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davidtaylorjr

Fountain Pens Anyone?

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davidtaylorjr

Does anyone else here use a fountain pen? If so, what one do you use? What paper do you use? Do you have any suggestions for someone wanting to start using a fountain pen?

 

History: I'm interested because of Dr. Steven Lawson's recommendation to use fountain pens during sermon prep. 

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reformed baptist
35 minutes ago, davidtaylorjr said:

Does anyone else here use a fountain pen? If so, what one do you use? What paper do you use? Do you have any suggestions for someone wanting to start using a fountain pen?

 

History: I'm interested because of Dr. Steven Lawson's recommendation to use fountain pens during sermon prep. 

Can't advise on fountain pens I'm afraid - I haven't used one since school! 

 

I am interested in what Dr Lawson (and others) see as the benefits of using such faffy instruments in sermon prep. Personally I prefer minimal distractions so that i can focus on the main task at hand. I normally start with a printed copy  of the text in the middle of an otherwise blank piece of paper and just brainstorm - and I use all kinds of colors of pen for that (the idea of using a fountain pen though doesn't bear thinking about). After that though it is all computer for me - but then I am an IT geek, I worked for  years in the IT industry before becoming a Pastor. 

 

So what are his reasons?  

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davidtaylorjr
25 minutes ago, reformed baptist said:

Can't advise on fountain pens I'm afraid - I haven't used one since school! 

 

I am interested in what Dr Lawson (and others) see as the benefits of using such faffy instruments in sermon prep. Personally I prefer minimal distractions so that i can focus on the main task at hand. I normally start with a printed copy  of the text in the middle of an otherwise blank piece of paper and just brainstorm - and I use all kinds of colors of pen for that (the idea of using a fountain pen though doesn't bear thinking about). After that though it is all computer for me - but then I am an IT geek, I worked for  years in the IT industry before becoming a Pastor.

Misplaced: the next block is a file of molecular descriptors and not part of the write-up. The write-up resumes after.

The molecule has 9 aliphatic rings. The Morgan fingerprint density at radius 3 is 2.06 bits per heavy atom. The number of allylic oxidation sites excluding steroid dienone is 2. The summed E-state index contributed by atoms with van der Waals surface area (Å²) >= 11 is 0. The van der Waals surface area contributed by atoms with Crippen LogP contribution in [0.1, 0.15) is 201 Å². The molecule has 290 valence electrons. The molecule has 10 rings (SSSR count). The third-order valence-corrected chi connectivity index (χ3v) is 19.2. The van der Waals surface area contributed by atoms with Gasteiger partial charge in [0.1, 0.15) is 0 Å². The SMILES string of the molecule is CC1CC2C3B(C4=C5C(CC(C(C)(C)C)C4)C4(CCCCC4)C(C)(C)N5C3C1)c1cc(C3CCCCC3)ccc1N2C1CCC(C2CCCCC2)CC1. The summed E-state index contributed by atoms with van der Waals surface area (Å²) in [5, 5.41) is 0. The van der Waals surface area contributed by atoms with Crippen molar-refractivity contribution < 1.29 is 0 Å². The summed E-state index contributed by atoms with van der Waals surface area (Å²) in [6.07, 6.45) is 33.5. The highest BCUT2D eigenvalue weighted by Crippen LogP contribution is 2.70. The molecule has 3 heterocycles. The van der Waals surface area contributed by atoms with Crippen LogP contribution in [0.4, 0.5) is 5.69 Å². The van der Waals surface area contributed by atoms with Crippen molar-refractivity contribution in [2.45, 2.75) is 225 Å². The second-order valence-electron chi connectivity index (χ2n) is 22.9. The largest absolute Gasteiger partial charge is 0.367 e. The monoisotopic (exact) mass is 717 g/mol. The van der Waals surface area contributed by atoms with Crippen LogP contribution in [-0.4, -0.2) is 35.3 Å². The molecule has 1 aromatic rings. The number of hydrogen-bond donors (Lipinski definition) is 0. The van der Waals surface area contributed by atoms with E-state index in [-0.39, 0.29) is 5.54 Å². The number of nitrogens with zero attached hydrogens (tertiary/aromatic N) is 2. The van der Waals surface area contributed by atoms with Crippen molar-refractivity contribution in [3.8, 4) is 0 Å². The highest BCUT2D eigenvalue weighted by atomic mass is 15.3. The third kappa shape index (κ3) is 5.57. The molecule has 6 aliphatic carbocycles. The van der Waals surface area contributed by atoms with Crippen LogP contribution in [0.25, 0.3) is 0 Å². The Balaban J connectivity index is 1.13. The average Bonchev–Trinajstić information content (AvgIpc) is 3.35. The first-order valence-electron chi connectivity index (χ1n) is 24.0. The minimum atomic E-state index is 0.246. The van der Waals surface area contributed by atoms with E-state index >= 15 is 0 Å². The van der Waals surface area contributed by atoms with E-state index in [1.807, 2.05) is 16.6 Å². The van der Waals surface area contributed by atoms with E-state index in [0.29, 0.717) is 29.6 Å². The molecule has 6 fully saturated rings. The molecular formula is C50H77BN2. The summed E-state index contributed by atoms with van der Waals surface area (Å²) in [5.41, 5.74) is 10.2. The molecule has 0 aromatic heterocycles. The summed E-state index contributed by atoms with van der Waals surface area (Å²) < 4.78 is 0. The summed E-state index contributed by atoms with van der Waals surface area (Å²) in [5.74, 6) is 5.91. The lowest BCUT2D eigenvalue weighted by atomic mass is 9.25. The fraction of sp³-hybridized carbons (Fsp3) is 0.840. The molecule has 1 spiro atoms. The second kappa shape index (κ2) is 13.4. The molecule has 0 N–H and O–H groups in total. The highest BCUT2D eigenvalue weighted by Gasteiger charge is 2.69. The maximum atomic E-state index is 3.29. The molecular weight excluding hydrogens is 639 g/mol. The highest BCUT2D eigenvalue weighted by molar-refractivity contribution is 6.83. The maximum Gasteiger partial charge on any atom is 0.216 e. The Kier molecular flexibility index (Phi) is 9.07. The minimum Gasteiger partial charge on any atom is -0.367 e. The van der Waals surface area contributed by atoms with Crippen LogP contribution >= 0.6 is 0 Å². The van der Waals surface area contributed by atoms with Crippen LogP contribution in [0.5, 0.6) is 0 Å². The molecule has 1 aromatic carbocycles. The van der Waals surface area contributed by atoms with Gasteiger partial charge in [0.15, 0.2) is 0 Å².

So what are his reasons?  

There were a few he gave:

 

1. Ink runs smoother than say a ballpoint so you can write quicker with a fountain pen.

2. Writing things out vs. typing them helps you remember them more.

3. Makes it more personal.

4. Also slows you down to make you be intentional about what you are writing and more contemplative on the task at hand.

 

Obviously this is all subjective but it is interesting nonetheless. 

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reformed baptist
3 minutes ago, davidtaylorjr said:

There were a few he gave:

 

1. Ink runs smoother than say a ballpoint so you can write quicker with a fountain pen.

2. Writing things out vs. typing them helps you remember them more.

3. Makes it more personal.

4. Also slows you down to make you be intentional about what you are writing and more contemplative on the task at hand.

 

Obviously this is all subjective but it is interesting nonetheless. 

Thanks -- interesting stuff (and maybe generational too? )

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davidtaylorjr
Just now, reformed baptist said:

Thanks -- interesting stuff (and maybe generational too? )

Perhaps, but I do like to write just about everything except for my sermon prep and I have to wonder, why? If I handwrite just about everything else, why not sermons as well?

 

Now, Dr. Lawson actually handwrites all of his book manuscripts too, I cannot imagine writing papers etc. that way but to each his own.

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William
Staff
5 minutes ago, davidtaylorjr said:

2. Writing things out vs. typing them helps you remember them more.